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Possible Duplicate:
Objective C multiple inheritance


Objective C does not support multiple inheritance. I am porting the cpp code to Objective C

How to declare this definition in Objective C?

class A:protected B,protected C

@interface A:protected B,protected C

is not possible.

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marked as duplicate by Nikolai Ruhe, Wooble, bbum, Brad Larson, Josh Caswell May 10 '11 at 19:51

This question has been asked before and already has an answer. If those answers do not fully address your question, please ask a new question.

up vote 2 down vote accepted

Objective-C do not support multiple inheritance, so this is not possible.

Inheritance is a "is-a" relation, one class can only have one is-a relation through inheritance. You can have several is-a relations through protocols (interfaces in Java or C# parlace, or completely abstract class in C++).

Instead of a is-a relation you can model a "has-a" relation. Any object can have any number of has-a relations. In practice you just need to have one instance variable of each class you want. For example:

@interface A : NSObject {
    B* _b;
    C* _c;
// ... stuff

You will need to reimplement all methods from B and C and call down to the contained instance variables as needed. If for example B implements theAnswer then you must also implement it in A as:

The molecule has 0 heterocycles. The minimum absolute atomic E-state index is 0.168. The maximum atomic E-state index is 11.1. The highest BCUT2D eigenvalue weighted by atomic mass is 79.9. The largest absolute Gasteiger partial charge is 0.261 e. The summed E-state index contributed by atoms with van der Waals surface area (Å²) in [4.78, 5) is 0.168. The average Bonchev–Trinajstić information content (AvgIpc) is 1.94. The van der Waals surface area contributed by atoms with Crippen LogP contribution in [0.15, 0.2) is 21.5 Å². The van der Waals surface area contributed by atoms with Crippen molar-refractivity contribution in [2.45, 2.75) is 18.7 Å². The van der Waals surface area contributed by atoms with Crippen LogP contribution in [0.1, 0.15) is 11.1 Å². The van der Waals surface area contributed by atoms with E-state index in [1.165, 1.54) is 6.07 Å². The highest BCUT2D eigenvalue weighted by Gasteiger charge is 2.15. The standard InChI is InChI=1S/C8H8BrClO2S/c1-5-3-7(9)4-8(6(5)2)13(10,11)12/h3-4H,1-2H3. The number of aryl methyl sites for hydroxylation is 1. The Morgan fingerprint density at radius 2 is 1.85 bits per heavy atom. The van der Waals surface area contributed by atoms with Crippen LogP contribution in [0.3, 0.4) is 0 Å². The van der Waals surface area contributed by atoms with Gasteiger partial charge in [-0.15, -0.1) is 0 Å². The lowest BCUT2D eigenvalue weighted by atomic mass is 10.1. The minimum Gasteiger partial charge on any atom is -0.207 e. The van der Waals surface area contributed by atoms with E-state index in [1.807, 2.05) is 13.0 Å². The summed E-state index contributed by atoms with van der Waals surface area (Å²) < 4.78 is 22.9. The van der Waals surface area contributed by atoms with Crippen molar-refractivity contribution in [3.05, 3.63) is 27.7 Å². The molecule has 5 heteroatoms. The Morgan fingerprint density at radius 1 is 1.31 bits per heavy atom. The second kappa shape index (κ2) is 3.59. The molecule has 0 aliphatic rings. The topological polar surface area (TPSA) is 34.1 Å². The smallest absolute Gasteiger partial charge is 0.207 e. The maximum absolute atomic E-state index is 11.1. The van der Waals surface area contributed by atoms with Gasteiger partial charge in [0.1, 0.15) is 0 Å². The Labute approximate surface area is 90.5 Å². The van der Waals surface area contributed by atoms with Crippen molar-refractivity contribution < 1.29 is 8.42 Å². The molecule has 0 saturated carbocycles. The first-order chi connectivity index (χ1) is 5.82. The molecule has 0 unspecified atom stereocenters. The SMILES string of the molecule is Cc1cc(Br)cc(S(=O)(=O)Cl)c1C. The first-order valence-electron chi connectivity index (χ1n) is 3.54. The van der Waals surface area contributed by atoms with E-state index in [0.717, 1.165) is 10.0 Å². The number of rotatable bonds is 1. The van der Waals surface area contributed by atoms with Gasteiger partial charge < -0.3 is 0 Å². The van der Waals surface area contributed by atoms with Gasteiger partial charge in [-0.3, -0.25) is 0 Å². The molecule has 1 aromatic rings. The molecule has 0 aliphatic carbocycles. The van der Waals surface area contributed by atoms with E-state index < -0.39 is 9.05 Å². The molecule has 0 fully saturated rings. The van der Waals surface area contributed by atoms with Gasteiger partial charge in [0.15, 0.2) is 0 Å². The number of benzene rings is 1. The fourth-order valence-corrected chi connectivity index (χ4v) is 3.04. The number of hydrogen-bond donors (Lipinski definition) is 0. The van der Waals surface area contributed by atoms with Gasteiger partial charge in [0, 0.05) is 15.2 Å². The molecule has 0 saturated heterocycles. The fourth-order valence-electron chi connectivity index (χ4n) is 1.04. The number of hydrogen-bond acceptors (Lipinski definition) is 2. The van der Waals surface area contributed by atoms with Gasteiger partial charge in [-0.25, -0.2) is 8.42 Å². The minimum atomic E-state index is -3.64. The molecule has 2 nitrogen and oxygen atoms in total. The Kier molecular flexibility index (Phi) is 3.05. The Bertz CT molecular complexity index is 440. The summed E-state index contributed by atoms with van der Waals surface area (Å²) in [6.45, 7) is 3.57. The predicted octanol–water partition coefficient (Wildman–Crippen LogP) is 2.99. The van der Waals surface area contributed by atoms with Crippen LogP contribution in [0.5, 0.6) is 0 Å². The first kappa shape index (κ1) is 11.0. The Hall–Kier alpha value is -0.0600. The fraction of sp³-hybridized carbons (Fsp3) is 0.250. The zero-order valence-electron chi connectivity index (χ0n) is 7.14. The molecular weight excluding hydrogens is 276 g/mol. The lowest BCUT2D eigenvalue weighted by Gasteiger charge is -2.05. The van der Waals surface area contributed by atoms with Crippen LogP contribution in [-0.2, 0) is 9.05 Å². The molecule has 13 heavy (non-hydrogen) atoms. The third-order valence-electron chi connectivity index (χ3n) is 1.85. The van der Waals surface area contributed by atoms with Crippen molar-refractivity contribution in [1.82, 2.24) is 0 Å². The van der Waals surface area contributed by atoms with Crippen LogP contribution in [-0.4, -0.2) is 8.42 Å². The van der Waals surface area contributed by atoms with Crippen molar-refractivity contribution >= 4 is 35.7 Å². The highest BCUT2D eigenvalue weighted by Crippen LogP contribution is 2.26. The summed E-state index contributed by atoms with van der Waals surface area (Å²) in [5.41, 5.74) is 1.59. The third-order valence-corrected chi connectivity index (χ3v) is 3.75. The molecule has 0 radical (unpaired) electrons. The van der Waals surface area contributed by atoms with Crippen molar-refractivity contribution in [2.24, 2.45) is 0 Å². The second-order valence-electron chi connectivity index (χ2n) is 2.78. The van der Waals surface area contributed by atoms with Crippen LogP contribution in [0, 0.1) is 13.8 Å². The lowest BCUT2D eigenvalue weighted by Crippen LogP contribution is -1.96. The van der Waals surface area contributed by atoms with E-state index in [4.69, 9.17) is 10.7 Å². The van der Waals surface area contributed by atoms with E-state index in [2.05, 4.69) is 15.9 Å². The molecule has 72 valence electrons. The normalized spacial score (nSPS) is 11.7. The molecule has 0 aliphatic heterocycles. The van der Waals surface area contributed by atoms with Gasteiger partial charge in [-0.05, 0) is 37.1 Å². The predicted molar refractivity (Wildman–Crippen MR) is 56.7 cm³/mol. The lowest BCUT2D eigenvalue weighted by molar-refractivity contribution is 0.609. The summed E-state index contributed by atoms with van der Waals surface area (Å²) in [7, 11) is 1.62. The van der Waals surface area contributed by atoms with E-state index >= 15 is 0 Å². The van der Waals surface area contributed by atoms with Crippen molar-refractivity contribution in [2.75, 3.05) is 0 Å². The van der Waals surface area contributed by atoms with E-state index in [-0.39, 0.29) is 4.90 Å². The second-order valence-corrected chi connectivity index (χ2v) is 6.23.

-(int)theAnswer {
    return [_b theAnswer];

It is cumbersome, but this is what you need to do when real multiple inheritance is not available.

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Thanks for making me understand – spandana May 10 '11 at 14:36


Not only that, all super classes are the equivalent of public classes in C++.

In Objective-C we don't use inheritance as much as in the C++ alike languages, we tend to use composition more. For example, if you have an array-like collection, you won't normally subclass NSArray, you will create a new class that possibly uses an NSArray as its "backing store".

There are tricks you can do to forward messages that your new class doesn't respond to to its NSArray instance variable. For example, you can override -forwardingTargetForSelector: so that any messages your object doesn't respond to are forwarded to the underlying NSArray. If you think about it, you can implement a home made multiple inheritance hack with this.


An example:

If you have a class that provides array like collection functionality and you want all the NSArray methods, you can do this:

@interface MyClass : NSObject
    NSArray* backingArray;

// declarations of your methods


@implementation MyClass

// implementations for your methods + initialisation

-(id) forwardingTargetForSelector: (SEL) aSelector
    return backingArray;


In reality, you never see code like this for simple cases - people always use categories. If you want to emulate multiple inheritance using this trick, you need an instance variable for each "inherited" class and the method -forwardingTargetForSelector: needs some logic in it based on the selector to decide which object to return. This is going to be quite slow so you can optimise heavily used selectors by implementing them directly as per PeyloW's answer.

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This is a request.Can you please explain with an example code.I could read the link.But can you please explain me with an example code. – spandana May 10 '11 at 14:47
@ron: see the edit – JeremyP May 10 '11 at 15:00
@JeremyP.Thanks for explaining in detail for a beginner like me. – spandana May 11 '11 at 7:10

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